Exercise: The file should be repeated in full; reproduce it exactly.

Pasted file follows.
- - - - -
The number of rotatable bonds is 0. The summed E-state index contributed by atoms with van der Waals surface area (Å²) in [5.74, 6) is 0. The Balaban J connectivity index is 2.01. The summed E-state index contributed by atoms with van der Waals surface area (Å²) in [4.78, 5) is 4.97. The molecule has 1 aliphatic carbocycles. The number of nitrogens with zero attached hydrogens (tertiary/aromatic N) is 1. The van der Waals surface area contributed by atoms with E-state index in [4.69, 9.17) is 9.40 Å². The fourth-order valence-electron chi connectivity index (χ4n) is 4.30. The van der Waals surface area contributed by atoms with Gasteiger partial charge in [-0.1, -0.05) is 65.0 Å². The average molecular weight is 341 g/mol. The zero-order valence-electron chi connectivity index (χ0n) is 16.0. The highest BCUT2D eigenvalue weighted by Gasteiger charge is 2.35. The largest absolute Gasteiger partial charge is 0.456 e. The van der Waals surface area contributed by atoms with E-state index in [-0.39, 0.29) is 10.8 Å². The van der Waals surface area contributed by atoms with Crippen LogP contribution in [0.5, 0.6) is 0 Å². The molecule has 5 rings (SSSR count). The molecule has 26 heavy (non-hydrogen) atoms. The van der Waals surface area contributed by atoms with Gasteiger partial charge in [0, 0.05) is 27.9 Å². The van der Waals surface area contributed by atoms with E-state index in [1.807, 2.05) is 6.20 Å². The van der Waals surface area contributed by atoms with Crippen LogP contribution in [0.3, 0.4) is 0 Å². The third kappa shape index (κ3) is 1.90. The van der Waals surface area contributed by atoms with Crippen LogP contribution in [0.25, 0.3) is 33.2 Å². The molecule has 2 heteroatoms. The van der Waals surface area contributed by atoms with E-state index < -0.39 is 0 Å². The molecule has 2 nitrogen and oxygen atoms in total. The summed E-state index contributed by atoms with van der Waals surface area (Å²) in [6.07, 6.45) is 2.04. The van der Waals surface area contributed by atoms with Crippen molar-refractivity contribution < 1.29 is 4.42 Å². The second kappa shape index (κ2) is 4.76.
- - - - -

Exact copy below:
The number of rotatable bonds is 0. The summed E-state index contributed by atoms with van der Waals surface area (Å²) in [5.74, 6) is 0. The Balaban J connectivity index is 2.01. The summed E-state index contributed by atoms with van der Waals surface area (Å²) in [4.78, 5) is 4.97. The molecule has 1 aliphatic carbocycles. The number of nitrogens with zero attached hydrogens (tertiary/aromatic N) is 1. The van der Waals surface area contributed by atoms with E-state index in [4.69, 9.17) is 9.40 Å². The fourth-order valence-electron chi connectivity index (χ4n) is 4.30. The van der Waals surface area contributed by atoms with Gasteiger partial charge in [-0.1, -0.05) is 65.0 Å². The average molecular weight is 341 g/mol. The zero-order valence-electron chi connectivity index (χ0n) is 16.0. The highest BCUT2D eigenvalue weighted by Gasteiger charge is 2.35. The largest absolute Gasteiger partial charge is 0.456 e. The van der Waals surface area contributed by atoms with E-state index in [-0.39, 0.29) is 10.8 Å². The van der Waals surface area contributed by atoms with Crippen LogP contribution in [0.5, 0.6) is 0 Å². The molecule has 5 rings (SSSR count). The molecule has 26 heavy (non-hydrogen) atoms. The van der Waals surface area contributed by atoms with Gasteiger partial charge in [0, 0.05) is 27.9 Å². The van der Waals surface area contributed by atoms with E-state index in [1.807, 2.05) is 6.20 Å². The van der Waals surface area contributed by atoms with Crippen LogP contribution in [0.3, 0.4) is 0 Å². The third kappa shape index (κ3) is 1.90. The van der Waals surface area contributed by atoms with Crippen LogP contribution in [0.25, 0.3) is 33.2 Å². The molecule has 2 heteroatoms. The van der Waals surface area contributed by atoms with E-state index < -0.39 is 0 Å². The molecule has 2 nitrogen and oxygen atoms in total. The summed E-state index contributed by atoms with van der Waals surface area (Å²) in [6.07, 6.45) is 2.04. The van der Waals surface area contributed by atoms with Crippen molar-refractivity contribution < 1.29 is 4.42 Å². The second kappa shape index (κ2) is 4.76.